Operational management in patient centred healthcare

HEMA-institute of Aalto University and Forum Virium Helsinki held a joint seminar where the latest research results on operations management in healthcare were presented. The seminar sought answers for questions such as how to organize the demand and supply in healthcare.

”Healthcare services around Europe are organized regionally, not nationally. We need to find sensible options for the use of the resources, because they are not endless,” states the project manager of the MANAGED OUTCOMES project, Tomi Malmström.

Searching for best practices in healthcare in six different countries

MANAGED OUTCOMES, the collaborative research project of Aalto University, Forum Virium Helsinki and many other partners, focused on creating new tools for the decision makers for developing the future healthcare systems. The results of this three-year-long project were presented in the seminar held in Finland December 13th 2012

There were six European areas included in the study, in which operations management tools were researched to meet the challenges of the future healthcare. The project focused in four case studies, which were stroke, hip-OA, type 2 diabetes and dementia. ”A suitable framework was not available for the study, so we had to design our own methodology. It included data collection from the information systems, surveys to the patients and operational and economic modeling,” Malmström tells.

In the case of a stroke, the results revealed, that the distance to the hospital matters, but even more important is that the symptoms are noticed early and someone calls for help fast. In hip-OA, the impact of the operation was alike in all the areas, but there were differences in the waiting times. In some countries the waiting times had been shortened either with political decision or by increasing competition. Also there were major differences between the costs in different areas.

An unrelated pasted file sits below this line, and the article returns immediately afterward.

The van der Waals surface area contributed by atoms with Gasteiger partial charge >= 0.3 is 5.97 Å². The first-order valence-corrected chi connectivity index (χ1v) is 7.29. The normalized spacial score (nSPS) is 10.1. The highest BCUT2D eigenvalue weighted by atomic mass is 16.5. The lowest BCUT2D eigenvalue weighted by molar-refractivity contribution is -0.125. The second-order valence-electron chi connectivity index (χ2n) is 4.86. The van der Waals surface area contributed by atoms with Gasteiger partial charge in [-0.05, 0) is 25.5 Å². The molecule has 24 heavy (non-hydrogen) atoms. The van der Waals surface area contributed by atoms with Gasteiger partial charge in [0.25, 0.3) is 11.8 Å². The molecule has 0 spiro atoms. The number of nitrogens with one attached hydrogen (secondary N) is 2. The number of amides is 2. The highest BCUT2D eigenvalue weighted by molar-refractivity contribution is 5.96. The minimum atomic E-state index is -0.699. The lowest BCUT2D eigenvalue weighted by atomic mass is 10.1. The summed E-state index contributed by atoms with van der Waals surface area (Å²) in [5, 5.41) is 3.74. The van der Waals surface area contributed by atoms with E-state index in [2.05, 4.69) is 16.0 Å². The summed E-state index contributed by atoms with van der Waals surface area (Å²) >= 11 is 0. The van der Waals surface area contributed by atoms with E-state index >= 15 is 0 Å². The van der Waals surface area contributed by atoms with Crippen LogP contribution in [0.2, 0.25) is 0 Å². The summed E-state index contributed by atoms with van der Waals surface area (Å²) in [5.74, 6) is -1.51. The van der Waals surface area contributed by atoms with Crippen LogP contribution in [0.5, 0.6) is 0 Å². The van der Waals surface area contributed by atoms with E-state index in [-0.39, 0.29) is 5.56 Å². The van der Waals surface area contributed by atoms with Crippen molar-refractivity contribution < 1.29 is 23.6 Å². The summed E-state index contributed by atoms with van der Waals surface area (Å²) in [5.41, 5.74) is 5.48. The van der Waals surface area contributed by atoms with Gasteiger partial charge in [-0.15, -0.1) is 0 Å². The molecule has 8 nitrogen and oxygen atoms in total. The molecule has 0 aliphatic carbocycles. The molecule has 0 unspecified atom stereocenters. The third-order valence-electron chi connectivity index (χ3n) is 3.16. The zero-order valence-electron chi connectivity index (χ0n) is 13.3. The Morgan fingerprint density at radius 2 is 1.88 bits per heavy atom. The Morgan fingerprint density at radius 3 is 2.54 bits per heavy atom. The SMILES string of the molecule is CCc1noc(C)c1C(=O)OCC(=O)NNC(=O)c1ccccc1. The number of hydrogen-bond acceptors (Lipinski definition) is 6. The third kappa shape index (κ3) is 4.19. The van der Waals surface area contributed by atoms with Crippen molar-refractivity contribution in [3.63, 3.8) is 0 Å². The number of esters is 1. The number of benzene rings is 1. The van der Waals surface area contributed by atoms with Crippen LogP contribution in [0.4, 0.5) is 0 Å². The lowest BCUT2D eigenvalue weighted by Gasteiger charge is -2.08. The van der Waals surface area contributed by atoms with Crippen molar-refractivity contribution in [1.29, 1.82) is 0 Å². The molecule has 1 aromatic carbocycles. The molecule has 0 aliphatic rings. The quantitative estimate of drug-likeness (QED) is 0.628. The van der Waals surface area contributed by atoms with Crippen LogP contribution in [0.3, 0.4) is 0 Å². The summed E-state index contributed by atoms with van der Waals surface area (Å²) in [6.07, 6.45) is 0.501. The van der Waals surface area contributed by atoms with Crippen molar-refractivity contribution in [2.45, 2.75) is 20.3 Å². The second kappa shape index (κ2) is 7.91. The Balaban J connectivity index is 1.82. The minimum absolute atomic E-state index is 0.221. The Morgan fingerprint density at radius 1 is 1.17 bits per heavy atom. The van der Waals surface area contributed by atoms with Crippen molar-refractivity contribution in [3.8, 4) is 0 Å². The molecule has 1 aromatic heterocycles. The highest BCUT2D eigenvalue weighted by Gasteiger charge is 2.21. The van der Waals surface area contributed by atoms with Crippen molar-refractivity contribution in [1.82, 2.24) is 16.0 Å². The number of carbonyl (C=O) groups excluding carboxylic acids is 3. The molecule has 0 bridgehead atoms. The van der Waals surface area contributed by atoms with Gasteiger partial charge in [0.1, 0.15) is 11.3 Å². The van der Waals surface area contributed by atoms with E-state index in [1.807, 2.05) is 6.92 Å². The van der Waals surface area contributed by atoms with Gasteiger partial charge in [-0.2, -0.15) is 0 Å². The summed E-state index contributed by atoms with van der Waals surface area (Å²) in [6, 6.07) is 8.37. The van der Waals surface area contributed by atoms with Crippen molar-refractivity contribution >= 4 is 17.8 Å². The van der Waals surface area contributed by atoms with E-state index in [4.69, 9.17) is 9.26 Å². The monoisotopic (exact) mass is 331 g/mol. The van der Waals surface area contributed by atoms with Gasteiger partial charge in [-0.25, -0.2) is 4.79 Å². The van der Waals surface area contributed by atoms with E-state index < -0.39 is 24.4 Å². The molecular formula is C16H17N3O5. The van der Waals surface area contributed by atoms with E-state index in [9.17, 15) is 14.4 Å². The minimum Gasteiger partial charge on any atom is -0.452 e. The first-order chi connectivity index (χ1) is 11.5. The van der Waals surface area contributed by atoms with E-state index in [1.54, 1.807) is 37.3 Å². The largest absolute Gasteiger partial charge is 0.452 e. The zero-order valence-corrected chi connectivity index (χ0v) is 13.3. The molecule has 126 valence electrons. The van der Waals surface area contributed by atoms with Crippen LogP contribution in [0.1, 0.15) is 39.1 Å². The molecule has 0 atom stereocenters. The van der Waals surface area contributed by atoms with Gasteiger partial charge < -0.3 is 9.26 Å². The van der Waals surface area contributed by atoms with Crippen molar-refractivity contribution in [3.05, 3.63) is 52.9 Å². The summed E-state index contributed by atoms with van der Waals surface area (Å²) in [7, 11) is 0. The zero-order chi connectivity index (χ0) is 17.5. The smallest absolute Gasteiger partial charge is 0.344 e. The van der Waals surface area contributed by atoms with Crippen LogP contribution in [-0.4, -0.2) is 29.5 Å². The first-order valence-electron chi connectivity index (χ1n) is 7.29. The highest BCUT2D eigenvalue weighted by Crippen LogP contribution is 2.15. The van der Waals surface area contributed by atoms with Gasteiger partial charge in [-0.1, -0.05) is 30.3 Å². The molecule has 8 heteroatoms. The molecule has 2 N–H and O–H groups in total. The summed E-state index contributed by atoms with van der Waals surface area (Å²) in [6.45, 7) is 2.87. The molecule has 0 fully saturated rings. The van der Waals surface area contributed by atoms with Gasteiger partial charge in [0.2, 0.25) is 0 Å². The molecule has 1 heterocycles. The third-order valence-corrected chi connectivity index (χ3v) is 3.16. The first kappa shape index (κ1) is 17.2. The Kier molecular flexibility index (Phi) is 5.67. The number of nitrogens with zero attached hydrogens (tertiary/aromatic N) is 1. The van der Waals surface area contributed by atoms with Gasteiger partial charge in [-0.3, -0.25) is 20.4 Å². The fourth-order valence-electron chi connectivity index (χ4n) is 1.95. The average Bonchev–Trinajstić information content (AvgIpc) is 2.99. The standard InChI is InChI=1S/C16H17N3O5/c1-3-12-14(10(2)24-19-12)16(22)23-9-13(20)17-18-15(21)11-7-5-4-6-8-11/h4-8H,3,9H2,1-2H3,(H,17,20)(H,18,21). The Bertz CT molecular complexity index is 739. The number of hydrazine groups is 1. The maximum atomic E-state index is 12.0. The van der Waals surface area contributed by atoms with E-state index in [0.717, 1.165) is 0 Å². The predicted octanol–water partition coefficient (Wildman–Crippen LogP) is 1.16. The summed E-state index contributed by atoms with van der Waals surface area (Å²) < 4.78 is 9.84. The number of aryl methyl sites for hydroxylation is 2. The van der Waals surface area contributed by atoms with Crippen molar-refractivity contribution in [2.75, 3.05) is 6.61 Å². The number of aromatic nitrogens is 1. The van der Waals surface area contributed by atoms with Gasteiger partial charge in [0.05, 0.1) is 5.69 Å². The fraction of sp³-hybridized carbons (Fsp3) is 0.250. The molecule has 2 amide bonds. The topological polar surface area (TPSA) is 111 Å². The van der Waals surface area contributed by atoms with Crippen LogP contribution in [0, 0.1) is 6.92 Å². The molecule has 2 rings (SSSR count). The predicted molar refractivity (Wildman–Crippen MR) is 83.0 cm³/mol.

The seamless integration of different care networks is a future challenge

The care of type 2 diabetes were organized differently in different areas and the availability of the healthcare services varied. Finland and Spain had succeeded in diagnosing the disease in its early stage. The studies showed that when the type 2 diabetes is treated already in the early phases, then the care is more cost effective. Dementia proved to be the most challenging case, as the practices of recording the diagnosis varied very much in different countries. In Finland the patients are referred to the nursing homes in the early stages while in Greece the relatives take care of the patient till the last stages. Respectively in Finland and Germany the memory clinics have improved the early diagnosis of dementia. As a future challenge the research brought up the need to seamlessly integrate and coordinate the complex care networks.

There were also other presentations on operations management and patient centred healthcare in the seminar. There were presentations on how to manage the demand in the healthcare, the outcome of the surgical services and what kind of indicators are needed for patient centered care in chronic diseases.

The EU funded MANAGED OUTCOMES -project  was aimed for international, national and local decision-makers. The project studied patient groups in different countries and based on these results, created alternative models  to organize healthcare in the future. Besides Forum Virium Helsinki, the partners in this project were Aalto University, Erasmus University in Netherlands, Bamberg and Erlangen-Nurnberg Universities in Germany, Valencia University in Spain, Hope University in Belgium, XperidoX in France, National School of Public Health in Greece and Balance of Care Group in Great-Britain.

More reading